Post pobrano z: Art History: Neoclassicism and Romanticism
back to our series on art history! From the lands of Africa, we
now venture onward to experience art from the Neoclassical era and Romantic period.
Let’s see how history significantly affected the art of this time.
The Age of Enlightenment
During the 18th century, a new movement swept through Europe and created a radical change in politics, science, and art. The Age of Enlightenment was partially a reaction to the Industrial Revolution, as the world witnessed the importance of technological innovation for the advancement of humankind.
This age of reason and enlightened thinking dominated Europe, inevitably birthing two important eras in philosophy and visual art. Neoclassicism and Romanticism competed side by side, bringing creatives together to express emotion as well as a love for the classics.
While Neoclassical art was more rooted in paying homage to classical Greco-Roman art, the Romantic era placed the emphasis on encapsulating emotions like fear and horror in visual form.
Even today, both periods have influenced many contemporary artists for their exceptional beauty, exquisite details, and elaborate drama. So let’s check out a few notable artists and innovators from this time.
Often considered the direct opposite of the Romantic era, Neoclassical art had a huge hold on Europe for many years. At the root of its philosophy, Neoclassicism revived the „true style” of classical art the world had come to know from Ancient Greece and Rome.
Painters like Jacques-Louis David made this style famous through the symbolic painting of the Oath of the Horatii. It depicted a Roman legend of two warring cities and stressed the importance of sacrifice for one’s country.
The main characteristics of Neoclassical paintings were de-emphasized backgrounds, organizing the composition around symbolic numbers, and telling idealistic stories of moral triumph and civic duty.
German painter Caspar David Friedrich once said, „The artists’ feeling is his law.” And it was in early landscape paintings like his that the Romantic era began. You see, Romantics believed in expressing the brutalities of human emotion through art.
Powerful compositions erupted during this time, with artists often painting mythical, landscape, or historical scenes focused around a particular message. Romantics rejected the rational ways of Neoclassical artists, and upheld their love of individual expression over the restraints of traditional customs.
Most of what we see in sculpture during this time lends itself to the Neoclassical side of art. The rigidity of marble meant that expressive and expansive gestures were far too limiting for Romantic artists.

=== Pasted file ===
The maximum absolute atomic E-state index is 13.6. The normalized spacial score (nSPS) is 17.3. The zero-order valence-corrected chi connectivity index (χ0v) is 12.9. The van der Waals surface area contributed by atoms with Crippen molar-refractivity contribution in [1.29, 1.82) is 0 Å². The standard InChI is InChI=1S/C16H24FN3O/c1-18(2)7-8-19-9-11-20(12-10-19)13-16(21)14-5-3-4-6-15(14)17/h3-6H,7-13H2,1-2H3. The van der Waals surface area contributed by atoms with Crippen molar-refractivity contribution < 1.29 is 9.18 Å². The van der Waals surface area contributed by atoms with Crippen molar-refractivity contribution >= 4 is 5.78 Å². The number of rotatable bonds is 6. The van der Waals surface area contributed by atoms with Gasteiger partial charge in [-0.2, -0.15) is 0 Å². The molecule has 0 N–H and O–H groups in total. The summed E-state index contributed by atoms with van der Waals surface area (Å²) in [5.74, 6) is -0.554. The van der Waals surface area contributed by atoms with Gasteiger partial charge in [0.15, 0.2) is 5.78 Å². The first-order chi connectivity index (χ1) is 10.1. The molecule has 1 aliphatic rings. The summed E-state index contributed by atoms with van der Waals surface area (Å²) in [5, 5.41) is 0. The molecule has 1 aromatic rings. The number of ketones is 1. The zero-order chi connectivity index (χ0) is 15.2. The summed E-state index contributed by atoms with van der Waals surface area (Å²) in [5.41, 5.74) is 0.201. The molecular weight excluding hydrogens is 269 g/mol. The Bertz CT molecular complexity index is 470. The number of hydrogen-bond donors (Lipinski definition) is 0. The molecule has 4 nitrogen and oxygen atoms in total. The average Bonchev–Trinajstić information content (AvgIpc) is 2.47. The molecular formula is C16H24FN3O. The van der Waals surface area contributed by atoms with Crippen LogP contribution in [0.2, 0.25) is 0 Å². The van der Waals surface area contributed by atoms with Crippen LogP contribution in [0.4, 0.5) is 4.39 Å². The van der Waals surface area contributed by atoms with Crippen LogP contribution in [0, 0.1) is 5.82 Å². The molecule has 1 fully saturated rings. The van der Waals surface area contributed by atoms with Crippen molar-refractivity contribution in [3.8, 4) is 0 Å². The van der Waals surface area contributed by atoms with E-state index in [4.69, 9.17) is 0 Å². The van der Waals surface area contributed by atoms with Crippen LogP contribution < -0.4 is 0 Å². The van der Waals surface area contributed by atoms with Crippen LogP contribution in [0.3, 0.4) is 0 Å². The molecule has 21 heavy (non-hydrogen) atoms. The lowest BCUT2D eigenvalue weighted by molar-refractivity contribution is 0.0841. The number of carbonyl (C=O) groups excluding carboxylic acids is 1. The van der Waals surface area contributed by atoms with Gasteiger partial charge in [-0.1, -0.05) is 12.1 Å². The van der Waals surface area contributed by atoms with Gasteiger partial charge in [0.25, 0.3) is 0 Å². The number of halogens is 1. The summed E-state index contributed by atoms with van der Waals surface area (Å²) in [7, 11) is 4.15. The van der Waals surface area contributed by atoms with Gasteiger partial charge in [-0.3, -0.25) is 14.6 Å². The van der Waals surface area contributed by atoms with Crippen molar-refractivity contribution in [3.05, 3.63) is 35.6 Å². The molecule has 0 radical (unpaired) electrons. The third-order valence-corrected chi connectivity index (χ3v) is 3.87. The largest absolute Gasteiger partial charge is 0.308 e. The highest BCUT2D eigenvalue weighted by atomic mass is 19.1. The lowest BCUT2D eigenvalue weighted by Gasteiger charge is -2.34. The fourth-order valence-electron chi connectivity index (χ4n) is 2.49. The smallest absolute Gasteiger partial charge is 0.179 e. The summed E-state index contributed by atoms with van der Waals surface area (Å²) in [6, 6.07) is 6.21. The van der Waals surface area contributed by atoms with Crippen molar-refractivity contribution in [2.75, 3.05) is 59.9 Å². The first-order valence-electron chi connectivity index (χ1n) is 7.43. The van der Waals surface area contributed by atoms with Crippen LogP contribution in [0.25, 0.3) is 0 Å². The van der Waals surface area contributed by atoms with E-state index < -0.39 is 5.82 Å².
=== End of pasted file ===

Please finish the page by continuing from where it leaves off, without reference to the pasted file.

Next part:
Even with very few examples of Greek sculpture still available at this time, sculptors reveled in the classic beauty of an art form they believed to be superior to its Roman counterpart. Successful excavations meant that more people were collecting antique sculptures, not only for museums but also for their own private collections.
At the core of Neoclassical sculpture was this massive belief in a sense of decorum. Idealized faces adorned the bodies of classical heroes dressed in their preferred uniforms. Gestures and emotions were always restrained to place more focus on the idea of „calm grandeur,” beautiful forms, and spiritual nobility.
We can see evidence of this in work from Jean-Pierre Cortot, who created Le Triomphe de 1810. This bas-relief sculpture resides on the famous Arc de Triomphe de l’Étoile in Paris, featuring Napoleon being crowned by the goddess of Victory.
Neoclassical art also saw a wave of interest in the area of decorative arts and pottery. Deemed the Greek Revival, many Greek-inspired etchings and engravings appeared on the walls of famous buildings and homes.
Large columns reminiscent of ancient Greek architecture also became prevalent during this time. And with the discovery that Greeks painted the inside of their temples, many of Europe’s elite drew on this notion for creative inspiration.
This sense of Greek-inspired grandeur also spilled over into the pottery. Napoleon’s reign saw an influx of over-the-top ceramics and decor. Gorgeous gold vases matched the Empire Style interiors to reflect the opulence of the privileged few.
Though different in style, the eras of Neoclassical and Romantic art both became embedded in Europe’s history. Their wide range of culture and influence is a
true testament to
the evolution of art. And I hope you continue to learn more about these
amazing timelines on your own.
For more incredible tales of Neoclassical or Romantic art history, dive into the links below for further reading. And
join me next month when we discuss Impressionism.
- Neoclassical Sourcebook
- European Art of the Eighteenth Century
- The Greek Revival
- Romanticism and Art
The following sources were also included in this article: